Today we do N-1 and N-2 contingency criteria planning, which means that the power system continues running after the loss of one or two major elements – like a huge generating plant or transmission line. ERCOT operates a N-1 contingency criterion. Also, we design reserve margins into the system, which is usually a percentage of the system historical peak demand.

But with the rise of very large-scale events (VLSE), there is a need to look beyond reliability and design resilience into the system. VLSEs could be weather events, large scale cyber sabotage, among other things. According to a 2014 study by Climate Central, there has been a tenfold increase in VLSE weather events between the mid-1980s and 2012. According to the same study, 80% of all power outages between 2003 and 2012 were weather related. That is, within the same time period about 679 widespread conditions were caused by very large scale weather events.

Figure 2: Increase in number of outage and their causes between 1984 and 2012

And this was before superstorm Sandy in 2013, Hurricane Harvey in 2017 and Winter storm  Uri in 2021, among others.

So, what is the difference between reliability and resilience? While these two concepts have been used interchangeably, they do not mean the same thing. Reliability has to do with ON or OFF. If the power stays ON more time than it is OFF, then it is reliable. But resilience takes on a broader approach, beyond ON/OFF binary. National Infrastructural Advisory Council in 2009 defined infrastructure resilience as “… ability to anticipate, absorb, adapt to, and/or rapidly recover from a potentially disruptive event.” Here we anticipate a disruptive event like a winter storm will happen – we then develop the capacity to absorb it, then adapt to it and then recover from it. This means that power may not be supplied in the quantity it is demanded but it will not go OFF.

The frameworks, processes and concepts that could help with grid resilience will be the subject of a different post. But it is important to note that we need to start incorporating resilience processes into grid planning.

So, what caused the blackout?

The short answer: The #TexasFreeze brought about by an act of God – winter storm Uri. The Long answer: our capacity to respond to it.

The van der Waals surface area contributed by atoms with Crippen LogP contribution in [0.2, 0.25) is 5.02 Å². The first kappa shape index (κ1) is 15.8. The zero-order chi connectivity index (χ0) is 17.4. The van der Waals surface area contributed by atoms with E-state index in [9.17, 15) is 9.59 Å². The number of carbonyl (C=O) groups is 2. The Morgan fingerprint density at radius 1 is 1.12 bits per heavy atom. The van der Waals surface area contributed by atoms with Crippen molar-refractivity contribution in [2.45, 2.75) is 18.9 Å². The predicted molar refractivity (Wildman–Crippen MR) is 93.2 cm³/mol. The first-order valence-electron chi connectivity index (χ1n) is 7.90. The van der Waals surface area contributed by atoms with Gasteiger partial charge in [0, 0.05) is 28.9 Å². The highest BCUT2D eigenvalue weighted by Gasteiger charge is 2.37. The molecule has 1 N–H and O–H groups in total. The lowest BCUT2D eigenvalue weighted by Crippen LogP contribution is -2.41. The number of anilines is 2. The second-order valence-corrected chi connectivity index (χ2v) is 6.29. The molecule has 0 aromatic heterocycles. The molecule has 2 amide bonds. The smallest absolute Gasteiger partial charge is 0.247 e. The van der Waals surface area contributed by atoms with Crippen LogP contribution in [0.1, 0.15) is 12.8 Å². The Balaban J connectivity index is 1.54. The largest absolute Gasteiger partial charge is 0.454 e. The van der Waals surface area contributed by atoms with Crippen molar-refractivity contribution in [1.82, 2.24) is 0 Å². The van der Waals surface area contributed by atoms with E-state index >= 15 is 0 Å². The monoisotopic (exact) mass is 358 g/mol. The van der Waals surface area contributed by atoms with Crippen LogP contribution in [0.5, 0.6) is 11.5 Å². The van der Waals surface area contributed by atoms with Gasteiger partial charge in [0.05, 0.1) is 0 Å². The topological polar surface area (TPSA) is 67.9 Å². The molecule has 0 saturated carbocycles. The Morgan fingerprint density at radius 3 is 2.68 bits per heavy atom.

It is my hope that this teaches all stakeholders the need to develop mechanisms that incentives investing in a grid that responds to the preference of customers, consumer sovereignty, is resilient and decentralized, among other things, ensuring that this “never happens again.”


Matt Chester's picture
Matt Chester on Mar 3, 2021

Thanks for sharing your story, Tam. It's too easy to lose sight of the human element of what people were experiencing on the ground when we're talking about system wide failure and combing through the wreckage. That this human-side story also comes from someone who understand the technical side of it all only makes it even more compelling.


Robyn Lowe's picture
Robyn Lowe on Mar 9, 2021

Fantastic article, thanks for sharing

Rakesh  Sharma's picture
Rakesh Sharma on Mar 12, 2021

This is a wonderful story, Tam. Thanks for your detailed account of the outage. You are correct. It is useless to blame ERCOT because its markets worked as they were designed.

I am curious about your assessment of the outage from the perspective of energy poverty and emerging markets. You have mentioned the use of Solar Heating Systems in Nigeria. Based on that experience, do you think demand management, in the form of DERs, might have a similar role to play as a potential solution in this case? I ask because it might become more difficult to manage with demand with supply as the ERCOT grid becomes more renewable-intensive. 

Tam Kemabonta's picture
Tam Kemabonta on Mar 21, 2021

Hi Rakesh. Thanks for message. See some of the work we are currently doing as we try to understand the impact of winter storm Uri on energy insecure communities in TX.

About your question on the use of SHS, this is will definitely play a role in making the system more resilient.  

Tam Kemabonta's picture
Thank Tam for the Post!